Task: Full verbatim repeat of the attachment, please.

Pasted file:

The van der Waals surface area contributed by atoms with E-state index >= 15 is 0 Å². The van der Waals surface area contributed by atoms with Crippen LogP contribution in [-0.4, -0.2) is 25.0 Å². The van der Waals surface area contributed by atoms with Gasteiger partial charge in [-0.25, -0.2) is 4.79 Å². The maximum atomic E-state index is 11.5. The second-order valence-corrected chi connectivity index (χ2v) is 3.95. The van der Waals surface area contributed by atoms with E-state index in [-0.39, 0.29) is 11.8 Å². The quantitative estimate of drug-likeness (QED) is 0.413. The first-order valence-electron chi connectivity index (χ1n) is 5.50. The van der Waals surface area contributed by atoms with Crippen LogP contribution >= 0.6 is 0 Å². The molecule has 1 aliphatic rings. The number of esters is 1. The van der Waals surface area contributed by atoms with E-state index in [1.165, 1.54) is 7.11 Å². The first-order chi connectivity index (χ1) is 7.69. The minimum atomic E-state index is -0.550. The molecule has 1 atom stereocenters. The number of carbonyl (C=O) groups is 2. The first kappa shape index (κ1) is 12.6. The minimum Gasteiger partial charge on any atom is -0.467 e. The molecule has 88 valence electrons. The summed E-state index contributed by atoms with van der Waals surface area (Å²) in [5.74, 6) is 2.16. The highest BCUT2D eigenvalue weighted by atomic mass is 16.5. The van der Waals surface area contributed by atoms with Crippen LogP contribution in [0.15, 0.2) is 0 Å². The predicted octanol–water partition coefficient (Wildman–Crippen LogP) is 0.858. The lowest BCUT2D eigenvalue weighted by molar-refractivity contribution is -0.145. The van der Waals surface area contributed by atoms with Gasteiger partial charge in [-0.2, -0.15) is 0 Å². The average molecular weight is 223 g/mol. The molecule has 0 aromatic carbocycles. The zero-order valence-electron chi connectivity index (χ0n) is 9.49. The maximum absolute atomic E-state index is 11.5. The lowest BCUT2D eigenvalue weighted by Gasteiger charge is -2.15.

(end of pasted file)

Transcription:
The van der Waals surface area contributed by atoms with E-state index >= 15 is 0 Å². The van der Waals surface area contributed by atoms with Crippen LogP contribution in [-0.4, -0.2) is 25.0 Å². The van der Waals surface area contributed by atoms with Gasteiger partial charge in [-0.25, -0.2) is 4.79 Å². The maximum atomic E-state index is 11.5. The second-order valence-corrected chi connectivity index (χ2v) is 3.95. The van der Waals surface area contributed by atoms with E-state index in [-0.39, 0.29) is 11.8 Å². The quantitative estimate of drug-likeness (QED) is 0.413. The first-order valence-electron chi connectivity index (χ1n) is 5.50. The van der Waals surface area contributed by atoms with Crippen LogP contribution >= 0.6 is 0 Å². The molecule has 1 aliphatic rings. The number of esters is 1. The van der Waals surface area contributed by atoms with E-state index in [1.165, 1.54) is 7.11 Å². The first-order chi connectivity index (χ1) is 7.69. The minimum atomic E-state index is -0.550. The molecule has 1 atom stereocenters. The number of carbonyl (C=O) groups is 2. The first kappa shape index (κ1) is 12.6. The minimum Gasteiger partial charge on any atom is -0.467 e. The molecule has 88 valence electrons. The summed E-state index contributed by atoms with van der Waals surface area (Å²) in [5.74, 6) is 2.16. The highest BCUT2D eigenvalue weighted by atomic mass is 16.5. The van der Waals surface area contributed by atoms with Crippen LogP contribution in [0.15, 0.2) is 0 Å². The predicted octanol–water partition coefficient (Wildman–Crippen LogP) is 0.858. The lowest BCUT2D eigenvalue weighted by molar-refractivity contribution is -0.145. The van der Waals surface area contributed by atoms with Gasteiger partial charge in [-0.2, -0.15) is 0 Å². The average molecular weight is 223 g/mol. The molecule has 0 aromatic carbocycles. The zero-order valence-electron chi connectivity index (χ0n) is 9.49. The maximum absolute atomic E-state index is 11.5. The lowest BCUT2D eigenvalue weighted by Gasteiger charge is -2.15.